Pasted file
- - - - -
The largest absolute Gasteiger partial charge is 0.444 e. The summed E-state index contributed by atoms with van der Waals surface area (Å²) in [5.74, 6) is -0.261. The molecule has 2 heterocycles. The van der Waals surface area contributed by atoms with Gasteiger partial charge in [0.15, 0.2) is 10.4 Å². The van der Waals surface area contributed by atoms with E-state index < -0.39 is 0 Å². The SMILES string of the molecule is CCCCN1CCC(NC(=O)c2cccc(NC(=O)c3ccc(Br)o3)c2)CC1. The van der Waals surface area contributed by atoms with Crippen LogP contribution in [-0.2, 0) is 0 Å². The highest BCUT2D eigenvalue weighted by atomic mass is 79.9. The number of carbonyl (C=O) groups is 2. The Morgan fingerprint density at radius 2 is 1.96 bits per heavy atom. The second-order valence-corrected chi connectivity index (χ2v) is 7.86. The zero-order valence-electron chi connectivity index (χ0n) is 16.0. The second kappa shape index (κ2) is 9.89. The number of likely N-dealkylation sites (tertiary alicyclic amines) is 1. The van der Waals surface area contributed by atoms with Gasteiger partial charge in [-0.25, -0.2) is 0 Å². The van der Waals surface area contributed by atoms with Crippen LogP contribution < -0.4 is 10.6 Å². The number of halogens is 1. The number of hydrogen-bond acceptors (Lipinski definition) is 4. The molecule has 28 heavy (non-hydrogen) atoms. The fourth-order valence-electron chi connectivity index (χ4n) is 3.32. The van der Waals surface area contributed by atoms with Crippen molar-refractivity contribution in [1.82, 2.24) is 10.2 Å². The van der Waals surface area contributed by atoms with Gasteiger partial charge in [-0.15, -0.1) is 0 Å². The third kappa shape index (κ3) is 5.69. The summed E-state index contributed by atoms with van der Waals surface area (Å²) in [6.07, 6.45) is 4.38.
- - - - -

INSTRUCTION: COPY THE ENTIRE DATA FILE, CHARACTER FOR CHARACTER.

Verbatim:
The largest absolute Gasteiger partial charge is 0.444 e. The summed E-state index contributed by atoms with van der Waals surface area (Å²) in [5.74, 6) is -0.261. The molecule has 2 heterocycles. The van der Waals surface area contributed by atoms with Gasteiger partial charge in [0.15, 0.2) is 10.4 Å². The van der Waals surface area contributed by atoms with E-state index < -0.39 is 0 Å². The SMILES string of the molecule is CCCCN1CCC(NC(=O)c2cccc(NC(=O)c3ccc(Br)o3)c2)CC1. The van der Waals surface area contributed by atoms with Crippen LogP contribution in [-0.2, 0) is 0 Å². The highest BCUT2D eigenvalue weighted by atomic mass is 79.9. The number of carbonyl (C=O) groups is 2. The Morgan fingerprint density at radius 2 is 1.96 bits per heavy atom. The second-order valence-corrected chi connectivity index (χ2v) is 7.86. The zero-order valence-electron chi connectivity index (χ0n) is 16.0. The second kappa shape index (κ2) is 9.89. The number of likely N-dealkylation sites (tertiary alicyclic amines) is 1. The van der Waals surface area contributed by atoms with Gasteiger partial charge in [-0.25, -0.2) is 0 Å². The van der Waals surface area contributed by atoms with Crippen LogP contribution < -0.4 is 10.6 Å². The number of halogens is 1. The number of hydrogen-bond acceptors (Lipinski definition) is 4. The molecule has 28 heavy (non-hydrogen) atoms. The fourth-order valence-electron chi connectivity index (χ4n) is 3.32. The van der Waals surface area contributed by atoms with Crippen molar-refractivity contribution in [1.82, 2.24) is 10.2 Å². The van der Waals surface area contributed by atoms with Gasteiger partial charge in [-0.15, -0.1) is 0 Å². The third kappa shape index (κ3) is 5.69. The summed E-state index contributed by atoms with van der Waals surface area (Å²) in [6.07, 6.45) is 4.38.